In today’s dev diary, we’ll explore the world of pixels and subpixels. In addition, we’ll shed some light on how we managed to tame UV light, and most importantly, how we managed to make the Original Prusa SL1S the fastest desktop MSLA 3D printer.

We launched the Original Prusa SL1 in May 2019 – a robust masked SLA 3D printer with a heavy aluminum frame, high-quality components, RGB exposure display, and a 64-bit motherboard. The exposure times were around 6-7 seconds, the movement of the platform and tilt mechanism took about five to seven seconds. Over the two years, we focused on making the SL1 better and better, mainly through firmware releases and accessories such as the display calibration adaptor. And we wanted to make it faster. A lot faster. A monochrome LCD was the way to go.

The curious case of pixels and subpixels

However, we quickly learned that simply swapping the RGB display with a monochrome counterpart was only the beginning of a more complex case. The printer worked, sure. However, all models suddenly lacked details and appeared blurry compared to the prints from the stock SL1. So we started investigating the cause of this effect. The new screen has pretty much the same resolution – so why the sudden change in quality?

We quickly figured out that everything boils down to how light rays are cast through the display. It’s a rather complicated matter, so the best thing is to demonstrate the effects using an illustration.

1 – Resin | 2 – Tank | 3 – Exposure display | 4 – V-shaped reflector | 5 – UV LED panel

This illustration shows the original light reflector from the SL1. It consists of a UV LED panel at the bottom and a reflective rectangular funnel. The LEDs cast UV light rays, which bounce off the reflective surface under various angles. These rays then pass through the mask displayed on the LCD: dark areas (pixels turned off) block the UV light, bright areas (pixels turned on) allow UV light to pass through. This is the general principle of how a masked SLA 3D printer works. That’s nothing unusual. To see where it gets really interesting, we have to look closely. Very closely.

1 – Resin | 2 – Solidified resin | 3 – UV light passing through a subpixel | 4 – Exposure display | 5 – UV light

There’s a simple reason why an RGB display is called RGB: every pixel consists of three subpixels – Red, Green and Blue. Only the blue subpixel can transmit a substantial amount of UV light, which is still a mere one percent! It’s enough to cure the resin, though. Red transmits a completely negligible amount, while green blocks the UV light nearly perfectly. For simplicity, imagine that the blue subpixel is a narrow gap. The UV light bounces around the reflector thanks to the reflective walls, which means it passes through the gap under various angles – this is why the actual area exposed to UV light is slightly larger than the blue pixel itself.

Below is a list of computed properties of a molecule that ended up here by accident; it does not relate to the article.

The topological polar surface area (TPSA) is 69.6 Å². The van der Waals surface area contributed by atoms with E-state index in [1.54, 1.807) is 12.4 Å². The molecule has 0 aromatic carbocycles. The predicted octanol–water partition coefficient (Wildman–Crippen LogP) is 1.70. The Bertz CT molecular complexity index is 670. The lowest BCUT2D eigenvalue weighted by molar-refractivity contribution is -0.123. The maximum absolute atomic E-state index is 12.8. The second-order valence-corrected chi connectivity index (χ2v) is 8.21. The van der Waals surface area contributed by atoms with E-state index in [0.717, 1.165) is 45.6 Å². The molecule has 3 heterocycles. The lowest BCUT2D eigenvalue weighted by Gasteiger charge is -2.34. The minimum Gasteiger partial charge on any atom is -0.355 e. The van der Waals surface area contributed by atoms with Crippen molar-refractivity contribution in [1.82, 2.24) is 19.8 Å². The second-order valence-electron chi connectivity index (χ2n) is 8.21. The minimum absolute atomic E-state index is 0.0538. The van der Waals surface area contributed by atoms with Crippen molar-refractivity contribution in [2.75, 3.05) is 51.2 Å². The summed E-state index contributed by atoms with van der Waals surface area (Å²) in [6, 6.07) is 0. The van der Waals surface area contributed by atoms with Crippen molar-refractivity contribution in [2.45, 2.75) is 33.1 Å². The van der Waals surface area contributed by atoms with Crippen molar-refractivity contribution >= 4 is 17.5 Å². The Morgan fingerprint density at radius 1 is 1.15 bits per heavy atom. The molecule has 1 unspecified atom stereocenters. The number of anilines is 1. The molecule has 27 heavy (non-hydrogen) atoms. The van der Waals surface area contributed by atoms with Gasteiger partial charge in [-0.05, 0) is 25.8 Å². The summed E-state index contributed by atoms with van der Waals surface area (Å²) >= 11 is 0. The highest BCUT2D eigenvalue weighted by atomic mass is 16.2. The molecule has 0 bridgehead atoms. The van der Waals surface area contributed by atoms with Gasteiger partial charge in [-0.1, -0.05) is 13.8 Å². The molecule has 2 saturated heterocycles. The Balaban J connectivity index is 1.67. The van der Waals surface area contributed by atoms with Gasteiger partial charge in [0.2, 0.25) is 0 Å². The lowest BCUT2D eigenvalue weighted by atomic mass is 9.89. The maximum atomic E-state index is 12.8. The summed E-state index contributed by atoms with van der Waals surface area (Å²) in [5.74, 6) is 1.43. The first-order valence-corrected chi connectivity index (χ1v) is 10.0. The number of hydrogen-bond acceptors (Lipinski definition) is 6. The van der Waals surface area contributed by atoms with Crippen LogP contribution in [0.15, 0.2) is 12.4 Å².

The monochrome LCD doesn’t have three subpixels per pixel – it’s just one large pixel that you can turn on or off. Which causes this:

1 – Resin | 2 – Solidified resin | 3 – UV light passing through one pixel | 4 – Monochrome exposure display | 5 – UV light

The light, which passes through the larger pixel, exposes an area even larger than the pixel itself. One pixel on the monochrome display is larger than a subpixel in an RGB display. This is why our first combination of a monochrome LCD and reflector caused a loss of details! And there’s another thing: in the areas where light from two pixels overlaps, the model becomes distorted due to overexposure. Not an easy issue to solve. Yet, the benefits of using a monochrome display easily outweigh the negative aspects – we simply had to figure out how to cast light through it.

Taming the light rays

Our goal wasn’t only to decrease the time required for curing one layer. We wanted to increase the print quality even further while taking advantage of our custom-made tilt mechanism for faster and more reliable printing. This was one of the reasons why we didn’t want to use an off-the-shelf solution.

We already had the new monochrome display inserted into the SL1 frame. It was a rather easy job because the SL1 was built with upgradeability in mind like all of our machines. Then, we needed to find a light source that would produce a collimated beam of light – this means that the light rays don’t spread into sides; they remain parallel. The other important aspect is the homogeneity of the light source. If there is a difference in the strength of the light across the print area, some parts of the print may be over- or underexposed, an unwanted effect in both cases.

We contacted over a dozen tech companies and went through a long list of various lights sources over a year. We tested line lasers, LED scanner assembly, separated reflectors, TIR lenses, custom-made LED light pipes, and, of course, custom-made lens assembly combined with a large LED array. None of these managed to tick all the required boxes – only the custom-made lenses came close. Our first attempt was based on the Fresnel equations.

We turned a plano-convex lens into a Fresnel lens, which was made either by casting a UV-resistant optical resin into an SLA print or by pressing an inversion matrix into molten Plexiglass. However, achieving the required level of quality proved to be nearly impossible. Finally, we ended up with a lens array which gave us a required level of quality in terms of light collimation and homogeneity. However, it wasn’t a typical “eureka moment,” we still had a ton of work ahead of us.